Open the screening door: You know you're supposed to get regularly screened for breast cancer, but you're not quite sure when to start and how frequently you should go. Although there has been some disagreement over breast cancer screening recommendations the last few years, six health agencies (including the American Cancer Society, the American Medical Association, and the National Cancer Institute) as well as the larger medical community all agree on this: All women should get a mammogram once a year, beginning at age 40. For details on when to get mammograms and other screening when's where's and how's, speak with a Geisinger oncologist.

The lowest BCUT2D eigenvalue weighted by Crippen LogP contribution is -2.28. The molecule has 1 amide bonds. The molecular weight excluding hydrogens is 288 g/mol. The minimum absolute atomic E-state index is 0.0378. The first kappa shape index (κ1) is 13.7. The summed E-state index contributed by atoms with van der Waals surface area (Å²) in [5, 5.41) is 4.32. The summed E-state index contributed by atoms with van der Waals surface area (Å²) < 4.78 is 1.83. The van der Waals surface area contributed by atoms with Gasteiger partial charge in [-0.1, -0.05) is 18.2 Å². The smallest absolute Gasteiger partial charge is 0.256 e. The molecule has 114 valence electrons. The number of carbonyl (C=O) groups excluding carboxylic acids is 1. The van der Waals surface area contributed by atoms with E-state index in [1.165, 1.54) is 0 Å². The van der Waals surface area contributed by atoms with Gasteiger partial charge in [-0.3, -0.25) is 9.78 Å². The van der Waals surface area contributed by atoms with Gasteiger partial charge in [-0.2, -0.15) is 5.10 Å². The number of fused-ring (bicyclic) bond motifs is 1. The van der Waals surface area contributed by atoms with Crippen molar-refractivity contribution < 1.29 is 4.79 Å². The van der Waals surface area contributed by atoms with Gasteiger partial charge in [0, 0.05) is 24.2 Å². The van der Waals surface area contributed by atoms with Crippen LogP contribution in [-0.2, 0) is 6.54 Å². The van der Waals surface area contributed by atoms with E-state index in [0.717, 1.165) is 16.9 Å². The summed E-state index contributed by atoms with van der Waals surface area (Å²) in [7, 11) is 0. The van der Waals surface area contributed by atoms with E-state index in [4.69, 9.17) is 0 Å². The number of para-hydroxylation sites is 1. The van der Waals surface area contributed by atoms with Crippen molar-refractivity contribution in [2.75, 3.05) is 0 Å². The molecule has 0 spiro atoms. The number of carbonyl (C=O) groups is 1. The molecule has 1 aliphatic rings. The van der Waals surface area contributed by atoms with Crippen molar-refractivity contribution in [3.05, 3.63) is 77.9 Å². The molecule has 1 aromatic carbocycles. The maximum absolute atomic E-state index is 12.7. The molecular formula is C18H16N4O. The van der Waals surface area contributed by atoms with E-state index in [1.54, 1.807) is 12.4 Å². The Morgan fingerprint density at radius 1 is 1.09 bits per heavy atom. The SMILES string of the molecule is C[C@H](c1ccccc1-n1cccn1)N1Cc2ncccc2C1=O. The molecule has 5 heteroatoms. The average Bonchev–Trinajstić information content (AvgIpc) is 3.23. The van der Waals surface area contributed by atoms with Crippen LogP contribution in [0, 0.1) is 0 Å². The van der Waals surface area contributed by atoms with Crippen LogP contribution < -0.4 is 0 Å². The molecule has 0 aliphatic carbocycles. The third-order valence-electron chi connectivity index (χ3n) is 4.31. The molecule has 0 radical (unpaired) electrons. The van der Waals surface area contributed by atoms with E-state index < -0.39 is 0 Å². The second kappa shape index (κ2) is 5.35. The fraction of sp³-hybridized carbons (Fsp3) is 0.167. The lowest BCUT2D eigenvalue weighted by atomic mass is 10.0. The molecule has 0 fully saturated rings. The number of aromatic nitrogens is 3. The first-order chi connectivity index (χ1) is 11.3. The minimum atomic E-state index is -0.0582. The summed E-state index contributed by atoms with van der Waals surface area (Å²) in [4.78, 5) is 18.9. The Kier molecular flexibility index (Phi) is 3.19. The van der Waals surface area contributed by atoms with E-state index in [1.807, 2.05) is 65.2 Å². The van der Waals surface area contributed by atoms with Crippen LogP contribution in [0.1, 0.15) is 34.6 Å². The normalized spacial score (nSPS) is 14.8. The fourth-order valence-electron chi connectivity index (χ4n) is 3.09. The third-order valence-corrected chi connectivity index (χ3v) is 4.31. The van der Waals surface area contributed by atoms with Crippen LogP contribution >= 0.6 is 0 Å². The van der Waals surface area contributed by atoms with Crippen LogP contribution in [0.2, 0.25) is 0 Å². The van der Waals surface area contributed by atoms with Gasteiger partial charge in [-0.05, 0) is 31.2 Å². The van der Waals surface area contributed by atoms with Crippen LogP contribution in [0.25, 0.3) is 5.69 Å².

Side effects are a main course: Discovering you have cancer is a major life-changing moment. It's an invitation to a battle you didn't want, sure to be filled with both physical and emotional struggle. But there is help to be had. It's important to know there are a number of resources and people available to assist you through this time and better manage both the physical and emotional side effects of cancer. From nausea and vomiting, anema and fatigue, memory issues and welling to hot flashes, night sweats and mouth sores, all the side effects of cancer treatment will be new, and Geisinger offers a place to turn for support.